During the time of the study, clinical management and grading of diabetic eye disease underwent significant changes. As early as the late 1960s, the Airlie House classification for diabetic retinopathy was developed, and the current reference standard Early Treatment Diabetic Retinopathy severity scale was not published until 1991. As a covariate in Cox proportional hazard modeling, hemoglobin A1c readings from 1970 to 2019 were documented whenever they were available at the time of diabetes diagnosis and at each subsequent examination.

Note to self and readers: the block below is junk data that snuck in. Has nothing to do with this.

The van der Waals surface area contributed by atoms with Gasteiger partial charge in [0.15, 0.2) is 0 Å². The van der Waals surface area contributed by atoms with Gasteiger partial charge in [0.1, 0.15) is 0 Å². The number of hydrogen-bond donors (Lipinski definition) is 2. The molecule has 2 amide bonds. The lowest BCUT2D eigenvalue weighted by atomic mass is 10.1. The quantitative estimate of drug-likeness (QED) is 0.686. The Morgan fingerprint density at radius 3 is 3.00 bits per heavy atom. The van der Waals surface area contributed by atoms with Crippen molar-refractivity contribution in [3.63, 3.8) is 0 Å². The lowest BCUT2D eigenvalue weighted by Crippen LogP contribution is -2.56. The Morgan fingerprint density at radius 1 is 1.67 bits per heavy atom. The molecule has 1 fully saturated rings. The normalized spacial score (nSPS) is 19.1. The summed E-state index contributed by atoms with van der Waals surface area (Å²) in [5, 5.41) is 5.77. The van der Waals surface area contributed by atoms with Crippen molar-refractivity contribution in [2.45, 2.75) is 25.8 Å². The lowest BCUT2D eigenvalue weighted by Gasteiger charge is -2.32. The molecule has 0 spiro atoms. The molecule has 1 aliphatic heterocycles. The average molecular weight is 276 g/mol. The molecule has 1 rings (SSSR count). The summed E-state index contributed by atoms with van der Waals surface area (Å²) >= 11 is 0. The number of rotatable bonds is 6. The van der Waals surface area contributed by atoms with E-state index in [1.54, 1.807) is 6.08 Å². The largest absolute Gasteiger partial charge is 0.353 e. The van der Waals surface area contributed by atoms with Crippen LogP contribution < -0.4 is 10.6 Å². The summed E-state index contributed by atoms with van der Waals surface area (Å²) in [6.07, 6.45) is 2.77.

A1c results from before 1996 may not be directly comparable across time because of the National Glycohemoglobin Standardization Program’s inability to routinely peg hemoglobin A1c values to the Diabetes Control and Complications Trial (DCCT) assay that is now the reference standard. The findings from this cohort may not apply to more diverse populations outside of Olmstead County, as the authors point out. The county’s population was 95.7% white in 1990.
The study’s limitations notwithstanding, Bai et al have made an important contribution by highlighting numerous aspects crucial to the development of a comprehensive understanding of diabetic eye disease in both juvenile and adult populations. Setting adequate screening criteria for baseline and follow-up retinal examinations requires accurate risk estimations for the onset of vision-threatening diseases such as proliferative diabetic retinopathy and diabetic macular edema.